16/01/21 Puzzle: Solution

In this puzzle, white checkmates in one and a half moves.

Congratulations!

Thank you to everyone who sent in their answers. You received at least 1 point. If you correctly guessed a solution, you received 3 points. You will have received a further point for each additional correct solution.  This week, the following players received 3 or more points for their solutions:

Aathiran Oyalood (5)
Natalie Weaver (4)

There was a maximum of 9 points to be won this week.

Our Winners:

In first place with 23 points we have:

Aathiran Oyalood (23 points)

Congratulations! To book your free chess lessons, please apply through the website.

This block’s runners-up:

Natalie Weaver (20 points)

To request your solver badge/spots please get in touch with your address.

This Week’s Solution

This week there were many options for black on the first move but as some moves led to similar solutions I permitted a total of 9 points to be won. It is surprising how many variations there are in this solution given that black’s king cannot move at all, and he only has two pieces left to try and save the day.

The bishop provides the most variations in the puzzle. At first glance you might think that with just two diagonals, the bishop would only have two different options. Indeed, if you move the bishop along the a2-g8 diagonal, the solution is entirely the same. The moment the bishop moves away, the white queen is free to occupy a6 with checkmate.

The a6-f1 diagonal provides three different options however. The kindest move from black would be Ba6, allowing Qxa6++ due to the focussed attack on a6. Bd3, or anywhere further away removes the bishop’s guard on the b3 square, allowing Nb3++. Bb5 also opens up the b3 square but the bishop blocks the line of the queen to a4, therefore creating a new escape square if the knight moves away. Bb5 does block off a potential escape square on b5 however, so allows the queen to move away. Qc7++ finishes off the king.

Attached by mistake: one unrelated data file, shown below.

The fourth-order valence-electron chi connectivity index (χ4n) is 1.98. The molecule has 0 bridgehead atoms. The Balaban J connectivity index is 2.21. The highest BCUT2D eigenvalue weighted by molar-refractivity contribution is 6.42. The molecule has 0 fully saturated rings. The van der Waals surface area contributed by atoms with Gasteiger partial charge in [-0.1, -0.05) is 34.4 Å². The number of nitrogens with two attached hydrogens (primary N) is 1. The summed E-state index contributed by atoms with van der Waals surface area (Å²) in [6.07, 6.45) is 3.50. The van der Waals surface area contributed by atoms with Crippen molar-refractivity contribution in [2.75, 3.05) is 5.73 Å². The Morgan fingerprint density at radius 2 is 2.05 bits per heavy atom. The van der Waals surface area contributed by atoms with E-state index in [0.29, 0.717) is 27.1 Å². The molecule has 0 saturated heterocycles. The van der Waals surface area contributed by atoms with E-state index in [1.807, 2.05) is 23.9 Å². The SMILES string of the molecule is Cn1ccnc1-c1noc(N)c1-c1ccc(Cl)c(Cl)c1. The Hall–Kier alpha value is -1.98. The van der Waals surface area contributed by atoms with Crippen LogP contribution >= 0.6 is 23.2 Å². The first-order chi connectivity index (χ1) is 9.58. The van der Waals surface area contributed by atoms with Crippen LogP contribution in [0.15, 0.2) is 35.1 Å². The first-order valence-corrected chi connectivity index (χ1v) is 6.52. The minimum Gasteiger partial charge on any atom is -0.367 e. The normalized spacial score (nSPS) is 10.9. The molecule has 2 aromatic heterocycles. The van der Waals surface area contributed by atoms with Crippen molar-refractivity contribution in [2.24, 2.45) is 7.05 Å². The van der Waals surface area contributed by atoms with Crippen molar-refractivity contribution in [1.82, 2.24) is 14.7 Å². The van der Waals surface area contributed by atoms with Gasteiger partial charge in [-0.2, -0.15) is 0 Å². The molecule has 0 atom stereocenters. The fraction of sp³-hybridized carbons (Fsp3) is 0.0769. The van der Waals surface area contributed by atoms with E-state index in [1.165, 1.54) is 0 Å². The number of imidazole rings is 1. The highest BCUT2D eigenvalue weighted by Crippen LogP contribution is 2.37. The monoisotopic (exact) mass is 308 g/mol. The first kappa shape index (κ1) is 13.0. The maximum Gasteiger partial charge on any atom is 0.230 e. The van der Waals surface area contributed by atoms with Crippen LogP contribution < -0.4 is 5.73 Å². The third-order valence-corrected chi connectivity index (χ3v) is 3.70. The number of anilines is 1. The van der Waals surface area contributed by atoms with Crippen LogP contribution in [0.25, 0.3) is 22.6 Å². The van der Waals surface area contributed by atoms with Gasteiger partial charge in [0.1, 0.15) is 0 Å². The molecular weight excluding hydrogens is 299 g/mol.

The last options for black are the knight moves. The black knight is most useful in this position in guarding the b7 square. If the knight moves to b7, or almost any other square (e4, f5, f7, e8, c8) it either allows Nb7++ or Nxb7++. The most challenging move the knight can attempt is Nb5, blocking the queen’s attack on a4, and again making it an escape square for the black king. Unfortunately this move cuts off his own bishop too, making a6 once again a safe haven for the white queen. Qa6++ again decides the match.

What To Do Next

Tomorrow you will be able find next week’s puzzle on our blog. The puzzler with the highest score at the end of the block will win a free chess lesson with the teacher of their choice and a solver badge and spot/two solver spots. Our runners up will receive a solver badge or a solver spot if they already have a badge. Consistently sending in your results is key to winning so make sure you subscribe below to get notified about the checkmate puzzles the moment they are published.


Diagram courtesy of www.chess.com


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